When it comes to car accident claims, Massachusetts is a no-fault state. That means injured parties must seek compensation from their own insurers—regardless of the role they played in the collision—unless they meet the state’s serious injury threshold. Until you exceed the loss limits, two kinds of coverage may apply: personal injury protection (PIP) and med pay.
Personal Injury Protection
By law, motorists in Massachusetts must purchase at least $8,000 in PIP coverage. There are two kinds of PIP: policyholder only and household. The former covers the policyholder’s applicable damages, while the latter also covers those of any household member who was hurt in the accident. In addition to reimbursing claimants for medical expenses, PIP may cover indirect damages, such as lost wages, and the cost of replacement services, including childcare and housekeeping.
As the name implies, Med Pay covers medical expenses for the policyholder and any of their passengers who were hurt in the accident. Covered losses include ambulance fees, hospital bills, and the cost of reasonably necessary rehabilitative care, such as chiropractic adjustments. However, unlike PIP coverage, you may have to repay any benefits you receive should you secure a payout from the at-fault motorist’s insurer. Since Med Pay isn't required by law and only covers medical expenses, it may not be worth adding to your policy if you already have adequate health insurance.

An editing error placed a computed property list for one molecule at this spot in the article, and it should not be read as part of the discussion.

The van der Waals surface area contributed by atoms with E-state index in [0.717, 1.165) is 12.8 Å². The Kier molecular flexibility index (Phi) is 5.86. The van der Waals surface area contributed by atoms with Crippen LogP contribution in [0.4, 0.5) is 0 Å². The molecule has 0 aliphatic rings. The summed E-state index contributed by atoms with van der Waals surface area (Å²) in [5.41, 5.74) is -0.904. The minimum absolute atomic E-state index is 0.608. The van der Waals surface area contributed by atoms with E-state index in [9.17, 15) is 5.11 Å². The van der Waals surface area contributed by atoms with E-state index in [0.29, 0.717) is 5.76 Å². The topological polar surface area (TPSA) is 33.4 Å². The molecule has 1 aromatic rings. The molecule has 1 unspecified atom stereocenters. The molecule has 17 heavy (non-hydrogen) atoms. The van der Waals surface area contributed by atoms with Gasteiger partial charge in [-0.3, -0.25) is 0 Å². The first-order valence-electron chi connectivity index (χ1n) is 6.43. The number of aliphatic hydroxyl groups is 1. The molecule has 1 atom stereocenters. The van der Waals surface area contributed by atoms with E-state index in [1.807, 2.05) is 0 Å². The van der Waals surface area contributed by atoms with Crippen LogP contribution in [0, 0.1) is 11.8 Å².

If you were hurt in a car accident, turn to Bellotti Law Group, P.C. in Boston, MA, to see if you have grounds for bypassing the state’s no-fault system. Their personal injury team will investigate the circumstances of the crash and evaluate the extent of the damages to help you determine how best to proceed. To explore all their practice areas, visit their website. To schedule a free consultation, call (617) 778-1000.